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Literature / The Salmon of Doubt

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Dirk Gently, hired by someone he never meets, to do a job that is never specified, starts following people at random. His investigations lead him to Los Angeles, through the nasal membranes of a rhinoceros, to a distant future dominated by estate agents and heavily armed kangaroos. Jokes, lightly poached fish, and the emergent properties of complex systems form the background to Dirk Gently's most baffling and incomprehensible case.
Douglas Adams in a letter to his editor, describing What Could Have Been a really wild book.
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The Salmon of Doubt is an unfinished manuscript by Douglas Adams, left in that state after the author sadly hitched a lift to the Great Beyond. Its exact nature is, and forever will remain, unclear: it started life as a third Dirk Gently book, but the author later implied that it wasn't working out that way, and that he might change it into a sixth Hitchhiker's Guide (partly to end the series on a happier note after the bitter fifth book). However, it contains strange passages that don't fit neatly into either series, such as an incongruous, uncharacteristic account of a Los Angeles carjacking and an account of a man named Dave, hang-gliding over a post-apocalyptic woodland.

Several chapters from the manuscript (primarily those featuring Dirk Gently) have been compiled and published in The Salmon of Doubt: Hitchhiking the Galaxy One Last Time. This book is largely composed of essays, anecdotes, and other non-fiction writing from Douglas Adams, and merely takes its name from - and includes sizable fragments of — the manuscript at the end of the book. The short stories "Young Zaphod Plays It Safe" (a short prequel to The Hitchhiker's Guide to the Galaxy focusing on the character of Zaphod Beeblebrox) and "The Private Life of Genghis Khan" are included, as well.

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As yet, no one has attempted to finish the book; whether it ever receives the Edwin Drood treatment remains to be seen.

The story, such as it is, is cryptic and surreal even by Adamsian standards. It begins with Dirk Gently, the con artist / private detective last seen in The Long Dark Tea-Time of the Soul, being asked to investigate the disappearance of the back half of a woman's cat (the cat, strangely, is just fine, and seems not to have noticed that he's only mostly there). Shortly thereafter, Dirk begins to receive a series of enormous payments from an unseen client, although he's done nothing to earn it. Convinced that he has to do something to justify this, he follows a ginger-haired actor (fan speculation identifies him as Ford Prefect) onto a flight bound for Los Angeles. Dirk then meets a rhinoceros named Desmond on the back of a truck. The story is largely fragments, and consists of various chapters from various drafts that Adams wrote at different times and because of this, there's no specific point where the text breaks off mid-thought, the story just sort of stops at the end of a chapter.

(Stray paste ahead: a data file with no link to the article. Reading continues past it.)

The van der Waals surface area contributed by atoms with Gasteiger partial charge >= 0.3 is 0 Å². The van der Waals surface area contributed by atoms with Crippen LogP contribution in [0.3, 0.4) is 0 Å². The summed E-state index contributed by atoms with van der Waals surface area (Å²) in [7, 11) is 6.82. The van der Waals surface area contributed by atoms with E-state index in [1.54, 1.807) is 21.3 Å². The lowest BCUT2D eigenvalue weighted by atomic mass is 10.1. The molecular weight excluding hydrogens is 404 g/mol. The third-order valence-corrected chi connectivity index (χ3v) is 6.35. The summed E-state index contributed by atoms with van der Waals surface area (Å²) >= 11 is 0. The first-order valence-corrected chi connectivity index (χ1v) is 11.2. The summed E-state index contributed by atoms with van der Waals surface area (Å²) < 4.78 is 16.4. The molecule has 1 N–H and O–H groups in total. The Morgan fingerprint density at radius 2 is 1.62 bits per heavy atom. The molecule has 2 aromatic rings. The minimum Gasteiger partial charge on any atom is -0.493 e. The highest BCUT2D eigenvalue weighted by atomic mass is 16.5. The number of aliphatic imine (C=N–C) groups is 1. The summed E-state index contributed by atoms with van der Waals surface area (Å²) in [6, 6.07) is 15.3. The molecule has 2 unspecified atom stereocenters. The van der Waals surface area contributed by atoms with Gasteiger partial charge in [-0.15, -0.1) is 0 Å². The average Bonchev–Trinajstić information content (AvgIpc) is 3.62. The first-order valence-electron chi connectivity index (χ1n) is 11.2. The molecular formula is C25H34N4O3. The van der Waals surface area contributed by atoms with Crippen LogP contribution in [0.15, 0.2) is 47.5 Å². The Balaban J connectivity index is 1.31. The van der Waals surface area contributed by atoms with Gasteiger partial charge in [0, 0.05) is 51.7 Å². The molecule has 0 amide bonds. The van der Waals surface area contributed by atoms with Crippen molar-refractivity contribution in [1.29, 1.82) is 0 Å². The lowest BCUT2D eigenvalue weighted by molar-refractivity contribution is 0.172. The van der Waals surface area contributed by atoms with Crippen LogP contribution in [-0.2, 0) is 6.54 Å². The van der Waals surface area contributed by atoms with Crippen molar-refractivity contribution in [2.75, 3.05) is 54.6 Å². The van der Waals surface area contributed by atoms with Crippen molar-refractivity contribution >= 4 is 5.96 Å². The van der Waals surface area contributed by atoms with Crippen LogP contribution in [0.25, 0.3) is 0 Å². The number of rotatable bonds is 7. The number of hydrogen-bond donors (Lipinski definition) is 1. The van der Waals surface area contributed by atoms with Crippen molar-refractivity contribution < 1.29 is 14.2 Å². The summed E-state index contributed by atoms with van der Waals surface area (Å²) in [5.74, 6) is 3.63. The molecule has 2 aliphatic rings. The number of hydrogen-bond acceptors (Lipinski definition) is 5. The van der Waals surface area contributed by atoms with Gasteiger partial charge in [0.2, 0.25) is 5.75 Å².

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Tropes:

  • After the End: Dave is implied to live in the far future, in a world where nature has reclaimed most of the planet.
  • All Hail the Great God Mickey!: Dave has a toy or ornament of Kermit the Frog on his shrine to Saint Clive.
  • Ambiguously Human: Dave and his society, due to it mentioning that humanity died out long ago. There's a throwaway line in modern day about scientists teaching kangaroos to talk, implying that they might rise up to replace us.
  • Animal Is the New Man: As said above, it's implied that kangaroos might replace us.
  • Arc Words: "Gusty Winds may exist" (possibly referring to Dirk's client's half-missing cat).
  • Audio Adaptation: The The BBC commissioned one but scrapped it to make the Dirk Gently TV series.
  • Batman Gambit: It's strongly suggested that Dirk's mystery client knows exactly how Dirk will react to the payments, right down to which person he will randomly choose to follow. It's also possible that this is justified by Time Travel.
  • Call-Back: To the chapter on the Northern White Rhino in "Last Chance to See" where the author described how the rhino's nasal passages are larger than its brain.
  • Egopolis: Dave lives in DaveLand, compete with a river Dave. He had renamed the Pacific Ocean, the Dave Ocean before deciding to call it the Karen Ocean.
  • Flat-Earth Atheist: One of Dirk's clients used a medium to contact her dead husband but all he would say was that he didn't believe in any of that spiritualist nonsense.
  • Follow That Car: Dirk says "Follow that cab" to a taxi driver when chasing his quarry, starting a long rant from the cabbie that nobody's ever said that to him before but that taxis on TV seem to have no other function.
  • Humanity's Wake: We suddenly died out 1.2 million years before Dave's time.
  • Invisible Anatomy: Dirk is hired to find the back half of a cat. The cat's front end can still walk and stand as if it has four legs.
  • Missing Steps Plan: One of the reasons Dirk refuses to look for the back half of a cat is that he has no idea how to reattach it if he does find it.
  • Rhino Rampage: Desmond, in chapter nine.
  • Sequel Goes Foreign: Dirk goes to America.
  • Soundtrack Dissonance: After a woman has her car stolen, the narrator says he wishes the radio of a passing convertible was playing "How does it feeeeel" but it was actually playing "Sunday Girl" by Blondie which wasn't even remotely appropriate.
  • Uplifted Animals: The cabbie complains about scientists teaching kangaroos to talk.

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